The whole issue of “oneness” as opposed to being “united” is the issue of being an individual substance. Individual substances are “united” because they are considered to be “in-themselves” and not “in-another.” The connections between them are necessarily “accidental.” This notion of the individual as substance in itself is directly connected with first level experience through the senses and the resulting abstractive concept that is an intellectual cipher that points to reality as cipher. It is a result of standing “outside” of what is “observed” and naming it symbolically. The danger is that we impose on reality our way of knowing it. We see things the way we are, not the way real being is.

As there has been a development of the awareness of the existential reality of the subject in the last century, concomitant with the progressive collapse of rationalism and its spawn, ideology and the progressive collapse into relativism and nihilism, there is a revived sense of experience both of the sensible world and of the acting self. In this regard, Ratzinger mentions that "E. Schrödinger has defined the structure of matter as `parcels of waves’ and thereby fallen upon the idea of a being that has no substance but is purely actual, whose apparent `substantiality’ really results only from the pattern of movement of superimposed waves. In the realm of matter such a suggestion may well be physically, and in any case philosophically, highly contestable. But it remains an exciting simile for the actualitas divine, for the absolute `being-act’ of God, and for the idea that the densest being – God – can subsist only in a multitude of relations, which are not substances but simply `waves,’ and therein form a perfect unity and also the fullness of being.” He then emphasis the epistemological strategy that “the observer himself enters into the experiment and only by doing so can arrive at a physical experience. This means that there is no such thing as pure objectivity even in physics, that even here the result of the experiment, nature’s answer depends on the question put to it. In the answer there is always a bit of the question and a bit of the questioner himself; it reflects not only nature-in-itself, in its pure objectivity, but also gives back something of man, of our individuality, a bit of the human subject.”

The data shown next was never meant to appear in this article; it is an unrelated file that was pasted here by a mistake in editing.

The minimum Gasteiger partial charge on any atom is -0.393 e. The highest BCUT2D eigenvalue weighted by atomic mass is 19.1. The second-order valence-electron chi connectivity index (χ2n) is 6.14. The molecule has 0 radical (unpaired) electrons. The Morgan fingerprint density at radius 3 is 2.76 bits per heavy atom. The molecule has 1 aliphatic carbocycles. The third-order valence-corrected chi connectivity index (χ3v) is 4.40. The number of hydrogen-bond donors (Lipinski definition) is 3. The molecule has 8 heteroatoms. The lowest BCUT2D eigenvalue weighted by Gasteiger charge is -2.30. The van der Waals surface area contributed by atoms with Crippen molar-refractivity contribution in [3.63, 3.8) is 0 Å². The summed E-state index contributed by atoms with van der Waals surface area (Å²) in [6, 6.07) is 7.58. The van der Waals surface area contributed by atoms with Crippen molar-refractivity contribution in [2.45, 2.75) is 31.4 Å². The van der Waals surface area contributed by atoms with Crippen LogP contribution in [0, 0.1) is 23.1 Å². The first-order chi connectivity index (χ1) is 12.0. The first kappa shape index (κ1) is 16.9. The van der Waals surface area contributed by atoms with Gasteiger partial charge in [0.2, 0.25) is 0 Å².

It is most suggestive to take thinkers like Bishop Berkeley and David Hume seriously in their understanding of sensible perception. For Berkeley, the esse est percipi seems to lead to the absurdity that he is the only one who exists. That the only reality is the self perceiving a supposed world, but that world may or may not exist in reality since perception is a subjective experience. We see colored shapes; we hear sounds; we touch surfaces although "on the other side" of the perception there may be only variations in quantity of waves and spaced particles. Is there any sound of a tree falling in a forest if there is no hearing to perceive it? Owen Barfield suggests: “Look at a rainbow. While it lasts, it is, or appears to be, a great arc of many colours occupying a position out there in space. It touches the horizon between the chimney and that tree; a line drawn from the sun behind you and passing through your head would pierce the center of the circle of which it is part. And now, before it fades, recollect all you have ever been told about the rainbow and its causes, and ask yourself the question Is it really there?”[5]